Walter Benjamin : presence of mind, failure to comprehend by Benjamin, Walter; Benjamin, Walter; Symons, Stephanie

By Benjamin, Walter; Benjamin, Walter; Symons, Stephanie

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Benjamin’s philosophy of history sets up a structure for a renewal of what was never even present in the first place or, in other words, for a becomingnow of what was thought to have already fully passed. In this way, as Friedlander writes, one might say that Benjamin brings together the two senses of ‘realizing’— realizing as making something real or actual on the one hand and recognizing or seeing something clearly on the other. 28 Benjamin encounters the model of such an authentic understanding of the past in both Aby Warburg’s notion of ‘survival’ or ‘afterlife’ [Nachleben]29 and Proust’s monumental (understood in the double meaning of that term) novel Remembrance of Things Past (1909–1922).

73 The messianic moment therefore does not just renew the past: this becoming-‘now’ of what has gone by comes together with a reference to the future. In a short and early essay entitled The Life of Students (1914– 1915), an illustration of how Benjamin’s ideas on the philosophy of history have remained on his mind from the very start of his intellectual life on, he describes it as follows: [T]he elements of the ultimate condition [Endzustandes] do not manifest themselves as formless progressive tendencies, but are deeply rooted [eingebettet] in every present in the form of the most endangered, excoriated, and ridiculed ideas and products of the creative mind.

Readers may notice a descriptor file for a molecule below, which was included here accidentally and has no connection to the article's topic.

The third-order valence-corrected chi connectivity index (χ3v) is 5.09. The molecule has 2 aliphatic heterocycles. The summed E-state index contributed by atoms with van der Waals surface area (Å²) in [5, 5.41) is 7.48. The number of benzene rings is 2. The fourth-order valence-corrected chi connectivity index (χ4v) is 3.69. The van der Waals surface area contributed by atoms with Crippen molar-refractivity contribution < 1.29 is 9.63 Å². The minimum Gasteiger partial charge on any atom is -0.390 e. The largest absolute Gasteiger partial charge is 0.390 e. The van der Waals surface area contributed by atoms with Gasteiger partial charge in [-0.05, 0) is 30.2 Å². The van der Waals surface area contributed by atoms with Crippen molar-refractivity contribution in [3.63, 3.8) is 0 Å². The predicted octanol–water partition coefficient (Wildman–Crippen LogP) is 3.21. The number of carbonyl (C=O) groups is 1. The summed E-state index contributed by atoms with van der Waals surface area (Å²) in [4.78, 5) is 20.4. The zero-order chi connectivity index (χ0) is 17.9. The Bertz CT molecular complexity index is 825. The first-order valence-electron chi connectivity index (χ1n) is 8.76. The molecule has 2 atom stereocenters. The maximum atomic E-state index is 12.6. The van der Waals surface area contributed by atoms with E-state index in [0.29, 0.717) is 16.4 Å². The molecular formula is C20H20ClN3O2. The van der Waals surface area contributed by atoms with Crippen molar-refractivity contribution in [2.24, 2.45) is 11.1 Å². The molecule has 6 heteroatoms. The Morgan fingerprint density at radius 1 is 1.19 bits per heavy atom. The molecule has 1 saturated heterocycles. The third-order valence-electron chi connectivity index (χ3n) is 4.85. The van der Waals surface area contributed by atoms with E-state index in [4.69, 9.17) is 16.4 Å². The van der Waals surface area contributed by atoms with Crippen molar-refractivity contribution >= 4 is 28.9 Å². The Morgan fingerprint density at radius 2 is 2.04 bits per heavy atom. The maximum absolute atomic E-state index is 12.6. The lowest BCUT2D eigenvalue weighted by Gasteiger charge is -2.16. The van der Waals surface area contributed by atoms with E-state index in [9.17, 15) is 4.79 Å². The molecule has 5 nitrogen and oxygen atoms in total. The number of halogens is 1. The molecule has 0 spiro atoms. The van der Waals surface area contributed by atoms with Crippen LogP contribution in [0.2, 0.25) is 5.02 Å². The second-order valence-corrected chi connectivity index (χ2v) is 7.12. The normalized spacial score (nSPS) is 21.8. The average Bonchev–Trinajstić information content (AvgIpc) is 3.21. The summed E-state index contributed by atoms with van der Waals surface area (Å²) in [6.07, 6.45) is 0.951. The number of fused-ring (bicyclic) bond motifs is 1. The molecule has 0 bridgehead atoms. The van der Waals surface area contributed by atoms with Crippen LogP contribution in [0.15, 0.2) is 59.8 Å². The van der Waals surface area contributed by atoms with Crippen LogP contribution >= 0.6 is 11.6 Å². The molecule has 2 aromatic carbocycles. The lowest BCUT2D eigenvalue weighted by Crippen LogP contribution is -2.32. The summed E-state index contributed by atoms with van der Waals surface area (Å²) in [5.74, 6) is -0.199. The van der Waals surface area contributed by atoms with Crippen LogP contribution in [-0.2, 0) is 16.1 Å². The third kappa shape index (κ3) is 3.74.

51) Habermas thus remains blind to the fact that Benjamin’s interpretation of historical materialism was itself “an anti-evolutionary” one without any “account of progress” and that, as will be expounded later on, “the theologian in him” needed precisely a historical materialist framework to analyze how the lack of redemption of history in toto manifests itself in a specific historical era (modernity). ” New German Critique 39 (1986), 10). Wohlfarth’s view is the latter one, since he makes the claim that the underlying goal of Benjamin’s philosophy was to do without all theology whatsoever but that it was compelled to “enlist its services” on account of the historical conditions, that is, the failure of the communist revolution to take place and the growing popularity of fascism.

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